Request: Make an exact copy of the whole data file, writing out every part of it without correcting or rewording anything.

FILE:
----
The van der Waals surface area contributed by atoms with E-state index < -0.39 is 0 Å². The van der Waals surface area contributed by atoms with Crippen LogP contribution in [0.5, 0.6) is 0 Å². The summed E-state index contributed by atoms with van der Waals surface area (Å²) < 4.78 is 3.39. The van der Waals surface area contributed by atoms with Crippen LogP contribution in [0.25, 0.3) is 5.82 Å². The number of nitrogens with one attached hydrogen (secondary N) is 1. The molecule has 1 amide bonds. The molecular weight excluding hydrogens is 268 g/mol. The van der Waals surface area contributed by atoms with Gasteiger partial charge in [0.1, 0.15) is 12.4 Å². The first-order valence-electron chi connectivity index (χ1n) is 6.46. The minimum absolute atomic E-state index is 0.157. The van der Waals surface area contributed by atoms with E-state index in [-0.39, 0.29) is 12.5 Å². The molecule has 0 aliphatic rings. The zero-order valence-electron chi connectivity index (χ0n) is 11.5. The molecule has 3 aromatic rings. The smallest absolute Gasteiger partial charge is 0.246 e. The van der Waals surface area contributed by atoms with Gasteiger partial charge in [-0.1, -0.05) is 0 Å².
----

The van der Waals surface area contributed by atoms with E-state index < -0.39 is 0 Å². The van der Waals surface area contributed by atoms with Crippen LogP contribution in [0.5, 0.6) is 0 Å². The summed E-state index contributed by atoms with van der Waals surface area (Å²) < 4.78 is 3.39. The van der Waals surface area contributed by atoms with Crippen LogP contribution in [0.25, 0.3) is 5.82 Å². The number of nitrogens with one attached hydrogen (secondary N) is 1. The molecule has 1 amide bonds. The molecular weight excluding hydrogens is 268 g/mol. The van der Waals surface area contributed by atoms with Gasteiger partial charge in [0.1, 0.15) is 12.4 Å². The first-order valence-electron chi connectivity index (χ1n) is 6.46. The minimum absolute atomic E-state index is 0.157. The van der Waals surface area contributed by atoms with E-state index in [-0.39, 0.29) is 12.5 Å². The molecule has 0 aliphatic rings. The zero-order valence-electron chi connectivity index (χ0n) is 11.5. The molecule has 3 aromatic rings. The smallest absolute Gasteiger partial charge is 0.246 e. The van der Waals surface area contributed by atoms with Gasteiger partial charge in [-0.1, -0.05) is 0 Å².